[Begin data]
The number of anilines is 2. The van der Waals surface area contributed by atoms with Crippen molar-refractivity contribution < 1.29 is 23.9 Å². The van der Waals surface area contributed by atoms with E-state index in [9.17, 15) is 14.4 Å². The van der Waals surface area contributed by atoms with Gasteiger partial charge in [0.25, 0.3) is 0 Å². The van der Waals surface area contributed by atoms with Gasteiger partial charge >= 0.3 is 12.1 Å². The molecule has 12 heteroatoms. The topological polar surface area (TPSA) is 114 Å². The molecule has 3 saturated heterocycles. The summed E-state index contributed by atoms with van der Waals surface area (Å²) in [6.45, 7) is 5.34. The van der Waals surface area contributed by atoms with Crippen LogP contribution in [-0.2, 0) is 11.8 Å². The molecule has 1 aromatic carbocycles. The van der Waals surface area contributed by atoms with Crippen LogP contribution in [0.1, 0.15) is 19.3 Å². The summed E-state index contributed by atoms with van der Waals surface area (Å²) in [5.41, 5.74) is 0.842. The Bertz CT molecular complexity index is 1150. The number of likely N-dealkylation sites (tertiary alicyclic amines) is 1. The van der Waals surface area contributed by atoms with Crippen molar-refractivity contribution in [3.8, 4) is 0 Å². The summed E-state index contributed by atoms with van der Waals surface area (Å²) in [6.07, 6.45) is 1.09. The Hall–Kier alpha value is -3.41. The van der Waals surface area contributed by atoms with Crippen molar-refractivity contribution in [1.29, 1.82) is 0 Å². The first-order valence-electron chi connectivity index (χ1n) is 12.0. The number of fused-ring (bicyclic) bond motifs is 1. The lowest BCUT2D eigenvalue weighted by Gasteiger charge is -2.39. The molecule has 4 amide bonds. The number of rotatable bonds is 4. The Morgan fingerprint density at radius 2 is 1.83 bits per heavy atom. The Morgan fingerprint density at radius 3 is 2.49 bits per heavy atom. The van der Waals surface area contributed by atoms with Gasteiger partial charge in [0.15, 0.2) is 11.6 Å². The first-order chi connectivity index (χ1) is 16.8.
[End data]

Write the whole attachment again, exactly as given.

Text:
The number of anilines is 2. The van der Waals surface area contributed by atoms with Crippen molar-refractivity contribution < 1.29 is 23.9 Å². The van der Waals surface area contributed by atoms with E-state index in [9.17, 15) is 14.4 Å². The van der Waals surface area contributed by atoms with Gasteiger partial charge in [0.25, 0.3) is 0 Å². The van der Waals surface area contributed by atoms with Gasteiger partial charge >= 0.3 is 12.1 Å². The molecule has 12 heteroatoms. The topological polar surface area (TPSA) is 114 Å². The molecule has 3 saturated heterocycles. The summed E-state index contributed by atoms with van der Waals surface area (Å²) in [6.45, 7) is 5.34. The van der Waals surface area contributed by atoms with Crippen LogP contribution in [-0.2, 0) is 11.8 Å². The molecule has 1 aromatic carbocycles. The van der Waals surface area contributed by atoms with Crippen LogP contribution in [0.1, 0.15) is 19.3 Å². The summed E-state index contributed by atoms with van der Waals surface area (Å²) in [5.41, 5.74) is 0.842. The Bertz CT molecular complexity index is 1150. The number of likely N-dealkylation sites (tertiary alicyclic amines) is 1. The van der Waals surface area contributed by atoms with Crippen molar-refractivity contribution in [3.8, 4) is 0 Å². The summed E-state index contributed by atoms with van der Waals surface area (Å²) in [6.07, 6.45) is 1.09. The Hall–Kier alpha value is -3.41. The van der Waals surface area contributed by atoms with Crippen molar-refractivity contribution in [1.29, 1.82) is 0 Å². The first-order valence-electron chi connectivity index (χ1n) is 12.0. The number of fused-ring (bicyclic) bond motifs is 1. The lowest BCUT2D eigenvalue weighted by Gasteiger charge is -2.39. The molecule has 4 amide bonds. The number of rotatable bonds is 4. The Morgan fingerprint density at radius 2 is 1.83 bits per heavy atom. The Morgan fingerprint density at radius 3 is 2.49 bits per heavy atom. The van der Waals surface area contributed by atoms with Gasteiger partial charge in [0.15, 0.2) is 11.6 Å². The first-order chi connectivity index (χ1) is 16.8.